The court voted 6-3 in favour of Texas-based Southern Union Co. in an appeal of a penalty imposed for its improper storage of mercury in a building in Pawtucket, R.I.
The case turned on whether a series of cases limiting judges' discretion in increasing prison sentences also applies to criminal fines. Justice Sonia Sotomayor said in her opinion for the court that the same limits apply.
"While the punishments at stake in those cases were imprisonment or a death sentence, we see no principled basis ... for treating criminal fines differently," Sotomayor said.
Justices Samuel Alito, Stephen Breyer and Anthony Kennedy dissented.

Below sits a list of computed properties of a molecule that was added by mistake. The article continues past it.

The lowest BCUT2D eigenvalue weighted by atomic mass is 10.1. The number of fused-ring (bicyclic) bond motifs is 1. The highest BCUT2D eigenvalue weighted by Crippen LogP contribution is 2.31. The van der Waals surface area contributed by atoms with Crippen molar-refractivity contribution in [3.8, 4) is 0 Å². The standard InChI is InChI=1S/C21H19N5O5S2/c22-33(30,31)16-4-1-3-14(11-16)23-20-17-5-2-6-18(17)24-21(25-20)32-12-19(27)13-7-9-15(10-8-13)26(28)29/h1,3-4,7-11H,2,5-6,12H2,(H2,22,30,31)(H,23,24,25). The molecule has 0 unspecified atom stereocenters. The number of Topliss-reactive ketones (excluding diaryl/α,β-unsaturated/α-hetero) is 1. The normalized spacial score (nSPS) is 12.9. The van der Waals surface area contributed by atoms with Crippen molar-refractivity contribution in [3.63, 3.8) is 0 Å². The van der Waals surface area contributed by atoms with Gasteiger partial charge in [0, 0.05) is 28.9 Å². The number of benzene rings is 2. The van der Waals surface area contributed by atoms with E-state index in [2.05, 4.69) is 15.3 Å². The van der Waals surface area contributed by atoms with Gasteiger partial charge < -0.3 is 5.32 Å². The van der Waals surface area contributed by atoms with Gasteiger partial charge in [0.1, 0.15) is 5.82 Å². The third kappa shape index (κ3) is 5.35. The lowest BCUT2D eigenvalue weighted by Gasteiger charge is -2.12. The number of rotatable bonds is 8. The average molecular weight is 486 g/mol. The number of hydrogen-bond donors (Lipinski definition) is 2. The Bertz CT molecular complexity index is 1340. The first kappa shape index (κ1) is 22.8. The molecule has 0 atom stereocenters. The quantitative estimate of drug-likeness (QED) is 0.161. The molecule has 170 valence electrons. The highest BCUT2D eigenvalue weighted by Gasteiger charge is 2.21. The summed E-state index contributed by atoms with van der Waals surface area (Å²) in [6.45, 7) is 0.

Southern Union had used the building to store outdated mercury-sealed gas regulators that it removed from customers' homes. Although the mercury was initially removed and shipped to a recycling centre, that work stopped, and the regulators, along with loose mercury, were left to accumulate in bags, containers and jugs inside the building.
A judge decided that the company should pay a $6 million fine and $12 million in charitable contributions. He arrived at those numbers after taking the maximum fine of $50,000 a day and multiplying it by 762 days, as specified in the indictment. The judge said he could have imposed a fine of more than $38 million.
But Southern Union said the jury did not specifically determine how long the mercury was stored improperly and that the judge should have capped the fine at $50,000, the one-day maximum.
The 1st U.S. Circuit Court of Appeals in Boston said the penalty was reasonable and rejected Southern Union's arguments.
The high court, however, said the appellate judges were wrong.
The case is Southern Union Co. v. U.S., 11-94.